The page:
Cybercrime set to escalate in Ireland driven by greater reliance on the cloud and third-party providers.
Cybercrime will continue to escalate in 2023 in Ireland in areas such as business email compromise/account takeover, ransomware, cloud security and third party breaches., according to new research from PwC.
88% of Irish executives stated that their organisation had experienced an increase in cyber attacks since 2020 due to increased digital acceleration.
“We see companies strengthening their cyber defences and regulators are applying pressure to improve cyber resilience and build public trust”
One in four (27%) companies around the world have suffered a data breach that cost them between $1 – 20 million or more in the past three years.
A break in the clouds
A large majority of business not fully mitigating cyber risks in a number of critical areas.
Reliance on cloud and outsourcing to significantly increase cyber risk – Outsourcing to third-party service providers expected to significantly impact unauthorised access to IT systems in 2023 (Ireland: 42%; Global: 34%).
75% of Irish organisations plan to increase their cybersecurity budget for 2023 in order to protect their organisations and information assets from these cyberattacks.
Reflective of enhanced cloud-based solutions imposed by COVID-19, the reliance on third-party providers is leading to a more complex cybersecurity risk profile. 88% of Irish executives admitted that their organisation had experienced an increase in cyber attacks since 2020 due to enhanced digitisation (Global: 89%). Worryingly, just 11% of Irish executives confirmed to have fully mitigated cybersecurity risks associated with accelerated cloud adoption in 2022 (Global: 16%). Outsourcing to third-party service providers is expected to significantly impact unauthorised access to IT systems in 2023 (Ireland: 42%; Global: 34%).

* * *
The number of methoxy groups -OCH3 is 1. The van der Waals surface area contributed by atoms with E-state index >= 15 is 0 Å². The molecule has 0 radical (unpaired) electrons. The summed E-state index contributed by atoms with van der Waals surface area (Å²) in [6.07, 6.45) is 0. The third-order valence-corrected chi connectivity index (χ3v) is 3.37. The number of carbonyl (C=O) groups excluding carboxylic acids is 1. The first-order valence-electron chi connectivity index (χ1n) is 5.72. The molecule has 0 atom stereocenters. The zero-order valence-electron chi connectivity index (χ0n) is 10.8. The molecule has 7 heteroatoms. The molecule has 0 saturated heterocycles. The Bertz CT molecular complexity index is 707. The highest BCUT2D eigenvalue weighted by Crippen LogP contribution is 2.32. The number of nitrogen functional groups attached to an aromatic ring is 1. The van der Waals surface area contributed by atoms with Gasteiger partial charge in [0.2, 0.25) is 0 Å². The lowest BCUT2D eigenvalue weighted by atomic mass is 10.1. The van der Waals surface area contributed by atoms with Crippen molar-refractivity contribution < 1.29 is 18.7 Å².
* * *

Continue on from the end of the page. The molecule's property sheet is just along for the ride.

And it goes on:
For operations-focused global executives surveyed, cybersecurity of the supply chain is a major concern. Nine in ten expressed concern about their organisation’s ability to withstand a cyberattack that disrupts their supply chain, with 56% extremely or very concerned.
“Driven by events no-one could have foreseen, business leaders in recent years have pushed their companies and themselves beyond their comfort zones – out of the office to remote workplaces, into the cloud and along supply chains that are nearly completely digital. With each new venture has come new cyber risks which are on the rise,” explained Leonard McAuliffe, Partner, PwC Ireland Cybersecurity Practice
“We expect cyberattacks to escalate in 2023 in Ireland and globally with ransomware not abating. Cybercrime is one of the main causes of financial and reputational damage for organisations across the world, and is a growing concern for businesses.
“Data breaches are also a pervasive threat in today’s digital world. As cyber threats continue to increase in frequency and sophistication, a holistic approach to cybersecurity has become a top priority for C-suites and Boards. We see companies strengthening their cyber defences and regulators are applying pressure to improve cyber resilience and build public trust.”